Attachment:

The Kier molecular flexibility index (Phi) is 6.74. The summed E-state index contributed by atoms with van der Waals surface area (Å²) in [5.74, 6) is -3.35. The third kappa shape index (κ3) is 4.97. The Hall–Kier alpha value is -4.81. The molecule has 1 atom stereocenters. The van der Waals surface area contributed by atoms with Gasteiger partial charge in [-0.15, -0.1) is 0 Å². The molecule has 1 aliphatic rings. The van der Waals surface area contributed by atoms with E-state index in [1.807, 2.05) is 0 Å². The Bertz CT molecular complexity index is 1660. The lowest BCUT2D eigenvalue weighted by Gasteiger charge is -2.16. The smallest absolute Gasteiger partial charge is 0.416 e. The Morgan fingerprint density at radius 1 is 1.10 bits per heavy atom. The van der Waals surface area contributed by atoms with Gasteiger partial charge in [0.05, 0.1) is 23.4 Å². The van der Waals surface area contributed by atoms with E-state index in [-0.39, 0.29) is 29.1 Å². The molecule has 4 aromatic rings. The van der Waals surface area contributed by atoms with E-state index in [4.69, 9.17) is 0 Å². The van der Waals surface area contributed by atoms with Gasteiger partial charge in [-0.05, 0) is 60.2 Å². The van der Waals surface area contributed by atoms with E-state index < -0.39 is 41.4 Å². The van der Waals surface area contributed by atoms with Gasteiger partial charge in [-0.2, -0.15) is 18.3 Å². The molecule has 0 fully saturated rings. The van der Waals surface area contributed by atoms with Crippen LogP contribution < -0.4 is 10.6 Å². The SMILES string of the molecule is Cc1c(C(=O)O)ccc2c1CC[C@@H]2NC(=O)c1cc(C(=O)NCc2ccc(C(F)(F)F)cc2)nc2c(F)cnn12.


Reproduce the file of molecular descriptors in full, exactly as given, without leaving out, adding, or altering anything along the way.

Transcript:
The Kier molecular flexibility index (Phi) is 6.74. The summed E-state index contributed by atoms with van der Waals surface area (Å²) in [5.74, 6) is -3.35. The third kappa shape index (κ3) is 4.97. The Hall–Kier alpha value is -4.81. The molecule has 1 atom stereocenters. The van der Waals surface area contributed by atoms with Gasteiger partial charge in [-0.15, -0.1) is 0 Å². The molecule has 1 aliphatic rings. The van der Waals surface area contributed by atoms with E-state index in [1.807, 2.05) is 0 Å². The Bertz CT molecular complexity index is 1660. The lowest BCUT2D eigenvalue weighted by Gasteiger charge is -2.16. The smallest absolute Gasteiger partial charge is 0.416 e. The Morgan fingerprint density at radius 1 is 1.10 bits per heavy atom. The van der Waals surface area contributed by atoms with Gasteiger partial charge in [0.05, 0.1) is 23.4 Å². The van der Waals surface area contributed by atoms with E-state index in [-0.39, 0.29) is 29.1 Å². The molecule has 4 aromatic rings. The van der Waals surface area contributed by atoms with E-state index in [4.69, 9.17) is 0 Å². The van der Waals surface area contributed by atoms with Gasteiger partial charge in [-0.05, 0) is 60.2 Å². The van der Waals surface area contributed by atoms with E-state index < -0.39 is 41.4 Å². The van der Waals surface area contributed by atoms with Gasteiger partial charge in [-0.2, -0.15) is 18.3 Å². The molecule has 0 fully saturated rings. The van der Waals surface area contributed by atoms with Crippen LogP contribution < -0.4 is 10.6 Å². The SMILES string of the molecule is Cc1c(C(=O)O)ccc2c1CC[C@@H]2NC(=O)c1cc(C(=O)NCc2ccc(C(F)(F)F)cc2)nc2c(F)cnn12.